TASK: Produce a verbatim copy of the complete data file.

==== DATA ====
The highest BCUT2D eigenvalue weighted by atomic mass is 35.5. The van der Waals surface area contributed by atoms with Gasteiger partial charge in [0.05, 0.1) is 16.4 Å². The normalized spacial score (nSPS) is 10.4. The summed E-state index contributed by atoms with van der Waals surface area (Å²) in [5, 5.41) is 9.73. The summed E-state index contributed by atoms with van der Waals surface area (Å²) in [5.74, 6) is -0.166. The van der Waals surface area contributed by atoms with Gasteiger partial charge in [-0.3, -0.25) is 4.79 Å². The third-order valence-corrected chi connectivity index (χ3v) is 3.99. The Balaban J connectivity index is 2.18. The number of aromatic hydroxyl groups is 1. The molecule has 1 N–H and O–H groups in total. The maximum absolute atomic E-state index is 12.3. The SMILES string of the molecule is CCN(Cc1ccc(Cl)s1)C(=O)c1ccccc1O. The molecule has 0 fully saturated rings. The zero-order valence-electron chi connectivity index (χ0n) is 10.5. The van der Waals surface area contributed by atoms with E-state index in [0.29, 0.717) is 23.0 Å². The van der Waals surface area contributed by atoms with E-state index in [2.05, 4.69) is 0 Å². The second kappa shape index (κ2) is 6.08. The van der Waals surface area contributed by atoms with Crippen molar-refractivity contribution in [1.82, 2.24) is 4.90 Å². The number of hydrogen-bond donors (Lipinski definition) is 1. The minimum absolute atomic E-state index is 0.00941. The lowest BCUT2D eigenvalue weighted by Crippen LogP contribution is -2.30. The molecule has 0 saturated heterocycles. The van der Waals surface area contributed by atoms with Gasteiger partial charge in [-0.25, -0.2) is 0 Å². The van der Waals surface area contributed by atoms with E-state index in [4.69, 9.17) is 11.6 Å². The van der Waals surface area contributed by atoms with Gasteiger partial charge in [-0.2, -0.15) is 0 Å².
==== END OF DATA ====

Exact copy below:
The highest BCUT2D eigenvalue weighted by atomic mass is 35.5. The van der Waals surface area contributed by atoms with Gasteiger partial charge in [0.05, 0.1) is 16.4 Å². The normalized spacial score (nSPS) is 10.4. The summed E-state index contributed by atoms with van der Waals surface area (Å²) in [5, 5.41) is 9.73. The summed E-state index contributed by atoms with van der Waals surface area (Å²) in [5.74, 6) is -0.166. The van der Waals surface area contributed by atoms with Gasteiger partial charge in [-0.3, -0.25) is 4.79 Å². The third-order valence-corrected chi connectivity index (χ3v) is 3.99. The Balaban J connectivity index is 2.18. The number of aromatic hydroxyl groups is 1. The molecule has 1 N–H and O–H groups in total. The maximum absolute atomic E-state index is 12.3. The SMILES string of the molecule is CCN(Cc1ccc(Cl)s1)C(=O)c1ccccc1O. The molecule has 0 fully saturated rings. The zero-order valence-electron chi connectivity index (χ0n) is 10.5. The van der Waals surface area contributed by atoms with E-state index in [0.29, 0.717) is 23.0 Å². The van der Waals surface area contributed by atoms with E-state index in [2.05, 4.69) is 0 Å². The second kappa shape index (κ2) is 6.08. The van der Waals surface area contributed by atoms with Crippen molar-refractivity contribution in [1.82, 2.24) is 4.90 Å². The number of hydrogen-bond donors (Lipinski definition) is 1. The minimum absolute atomic E-state index is 0.00941. The lowest BCUT2D eigenvalue weighted by Crippen LogP contribution is -2.30. The molecule has 0 saturated heterocycles. The van der Waals surface area contributed by atoms with Gasteiger partial charge in [-0.25, -0.2) is 0 Å². The van der Waals surface area contributed by atoms with E-state index in [4.69, 9.17) is 11.6 Å². The van der Waals surface area contributed by atoms with Gasteiger partial charge in [-0.2, -0.15) is 0 Å².